The Primordial Rigden Thangka and the Shambhala Lineage

with Cynthia Moku

March 23rd

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    The Primordial Rigden thangka portrays the basic enlightened nature of all human beings, their basic goodness. Cynthia Moku worked closely with the Sakyong Mipham Rinpoche in creating the thangka and knows everything about its symbolism and meaning.

    Sakyong Mipham Rinpoche designed this thangka to be placed on public shrines in Shambhala Centres throughout the world. He was pointing to the unique spiritual inheritance of the Shambhala community - an inheritance that braids together the Buddhist lineages preserved by the Kagyu and Nyingma traditions in Tibet, practices of the Zen and other Chinese and Japanese traditions, with the specific wisdom the Buddha imparted to King Dawa Sangpo, the first sovereign of Shambhala.

    Cynthia Moku is an accomplished artist in Japanese brushwork and Buddhist Scroll painting. Cynthia began her training in the Buddhadharma in 1973, under the guidance of the great meditation master and teacher, Kyabje Kalu Rinpoche. She continues her training now, under the guidance of The Sakyong Jamgon Mipham Rinpoche. Cynthia is the founder of Naropa University’s Visual Art Degree Program.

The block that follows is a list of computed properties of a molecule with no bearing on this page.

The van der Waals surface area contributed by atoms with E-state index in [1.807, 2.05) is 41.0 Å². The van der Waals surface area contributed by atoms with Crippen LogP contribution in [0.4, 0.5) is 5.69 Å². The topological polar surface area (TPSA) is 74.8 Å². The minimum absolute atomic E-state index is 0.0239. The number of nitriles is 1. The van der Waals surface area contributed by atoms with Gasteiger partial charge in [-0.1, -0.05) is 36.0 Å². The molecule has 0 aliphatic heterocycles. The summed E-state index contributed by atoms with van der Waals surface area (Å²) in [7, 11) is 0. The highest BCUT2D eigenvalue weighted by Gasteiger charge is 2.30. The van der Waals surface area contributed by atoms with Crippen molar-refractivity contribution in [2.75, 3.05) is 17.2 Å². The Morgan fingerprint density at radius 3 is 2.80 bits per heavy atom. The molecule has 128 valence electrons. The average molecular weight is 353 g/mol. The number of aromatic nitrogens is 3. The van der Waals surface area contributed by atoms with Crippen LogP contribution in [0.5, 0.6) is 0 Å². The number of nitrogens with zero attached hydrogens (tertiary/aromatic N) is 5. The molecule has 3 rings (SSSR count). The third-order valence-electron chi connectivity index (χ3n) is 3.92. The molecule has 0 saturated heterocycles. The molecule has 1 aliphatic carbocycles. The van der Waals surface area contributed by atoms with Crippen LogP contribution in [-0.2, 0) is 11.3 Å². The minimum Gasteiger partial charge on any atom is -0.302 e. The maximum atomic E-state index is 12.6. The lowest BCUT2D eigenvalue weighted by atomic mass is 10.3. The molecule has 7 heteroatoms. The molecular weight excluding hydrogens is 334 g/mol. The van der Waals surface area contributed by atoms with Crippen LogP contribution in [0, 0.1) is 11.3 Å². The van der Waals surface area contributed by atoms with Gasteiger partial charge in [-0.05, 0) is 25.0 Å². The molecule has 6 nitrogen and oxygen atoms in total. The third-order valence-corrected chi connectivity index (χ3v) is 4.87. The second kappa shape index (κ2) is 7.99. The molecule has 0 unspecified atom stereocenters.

You can hear an interview with Cynthia on the "Chronicles of Chogyam Trungpa Rinpoche" project here: http://chronicleproject.com/chroniclesradio_dispatches/2007_07_12.html

    Here's a series of articles on Cynthia in the Shambhala Times: http://shambhalatimes.org/2010/02/26/lhadrima-a-painters-journey/